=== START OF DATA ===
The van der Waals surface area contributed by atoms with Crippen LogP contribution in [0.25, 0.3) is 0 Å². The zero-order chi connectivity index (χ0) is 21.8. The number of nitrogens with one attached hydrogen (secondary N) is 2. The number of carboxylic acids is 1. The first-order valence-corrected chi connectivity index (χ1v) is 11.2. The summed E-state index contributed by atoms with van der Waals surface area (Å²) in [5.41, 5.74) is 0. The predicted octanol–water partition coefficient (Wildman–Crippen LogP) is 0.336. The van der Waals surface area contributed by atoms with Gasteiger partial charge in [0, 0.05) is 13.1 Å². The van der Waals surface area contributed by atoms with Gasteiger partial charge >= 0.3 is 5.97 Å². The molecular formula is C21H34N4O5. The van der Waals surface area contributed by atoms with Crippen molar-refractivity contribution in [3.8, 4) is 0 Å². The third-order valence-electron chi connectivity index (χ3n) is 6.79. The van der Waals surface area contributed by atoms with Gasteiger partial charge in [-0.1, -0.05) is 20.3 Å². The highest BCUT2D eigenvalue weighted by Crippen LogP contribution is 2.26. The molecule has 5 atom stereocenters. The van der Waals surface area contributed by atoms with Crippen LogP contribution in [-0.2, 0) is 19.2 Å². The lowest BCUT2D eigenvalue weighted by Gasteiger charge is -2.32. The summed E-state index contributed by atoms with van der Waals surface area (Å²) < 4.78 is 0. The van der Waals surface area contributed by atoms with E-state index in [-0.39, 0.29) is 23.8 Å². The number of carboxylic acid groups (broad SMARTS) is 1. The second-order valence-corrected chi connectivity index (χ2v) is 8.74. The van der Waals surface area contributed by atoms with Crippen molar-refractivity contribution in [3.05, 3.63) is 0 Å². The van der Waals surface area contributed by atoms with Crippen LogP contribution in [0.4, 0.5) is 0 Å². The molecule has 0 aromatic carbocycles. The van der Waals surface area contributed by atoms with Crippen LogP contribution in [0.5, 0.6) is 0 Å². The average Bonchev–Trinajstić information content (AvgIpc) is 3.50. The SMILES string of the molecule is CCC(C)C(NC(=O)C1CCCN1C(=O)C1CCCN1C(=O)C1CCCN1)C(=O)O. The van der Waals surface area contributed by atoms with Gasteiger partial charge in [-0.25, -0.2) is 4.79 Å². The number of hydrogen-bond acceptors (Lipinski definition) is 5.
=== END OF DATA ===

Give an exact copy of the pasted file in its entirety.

The van der Waals surface area contributed by atoms with Crippen LogP contribution in [0.25, 0.3) is 0 Å². The zero-order chi connectivity index (χ0) is 21.8. The number of nitrogens with one attached hydrogen (secondary N) is 2. The number of carboxylic acids is 1. The first-order valence-corrected chi connectivity index (χ1v) is 11.2. The summed E-state index contributed by atoms with van der Waals surface area (Å²) in [5.41, 5.74) is 0. The predicted octanol–water partition coefficient (Wildman–Crippen LogP) is 0.336. The van der Waals surface area contributed by atoms with Gasteiger partial charge in [0, 0.05) is 13.1 Å². The van der Waals surface area contributed by atoms with Gasteiger partial charge >= 0.3 is 5.97 Å². The molecular formula is C21H34N4O5. The van der Waals surface area contributed by atoms with Crippen molar-refractivity contribution in [3.8, 4) is 0 Å². The third-order valence-electron chi connectivity index (χ3n) is 6.79. The van der Waals surface area contributed by atoms with Gasteiger partial charge in [-0.1, -0.05) is 20.3 Å². The highest BCUT2D eigenvalue weighted by Crippen LogP contribution is 2.26. The molecule has 5 atom stereocenters. The van der Waals surface area contributed by atoms with Crippen LogP contribution in [-0.2, 0) is 19.2 Å². The lowest BCUT2D eigenvalue weighted by Gasteiger charge is -2.32. The summed E-state index contributed by atoms with van der Waals surface area (Å²) < 4.78 is 0. The van der Waals surface area contributed by atoms with E-state index in [-0.39, 0.29) is 23.8 Å². The number of carboxylic acid groups (broad SMARTS) is 1. The second-order valence-corrected chi connectivity index (χ2v) is 8.74. The van der Waals surface area contributed by atoms with Crippen molar-refractivity contribution in [3.05, 3.63) is 0 Å². The van der Waals surface area contributed by atoms with Crippen LogP contribution in [0.4, 0.5) is 0 Å². The molecule has 0 aromatic carbocycles. The van der Waals surface area contributed by atoms with Crippen LogP contribution in [0.5, 0.6) is 0 Å². The average Bonchev–Trinajstić information content (AvgIpc) is 3.50. The SMILES string of the molecule is CCC(C)C(NC(=O)C1CCCN1C(=O)C1CCCN1C(=O)C1CCCN1)C(=O)O. The van der Waals surface area contributed by atoms with Gasteiger partial charge in [-0.25, -0.2) is 4.79 Å². The number of hydrogen-bond acceptors (Lipinski definition) is 5.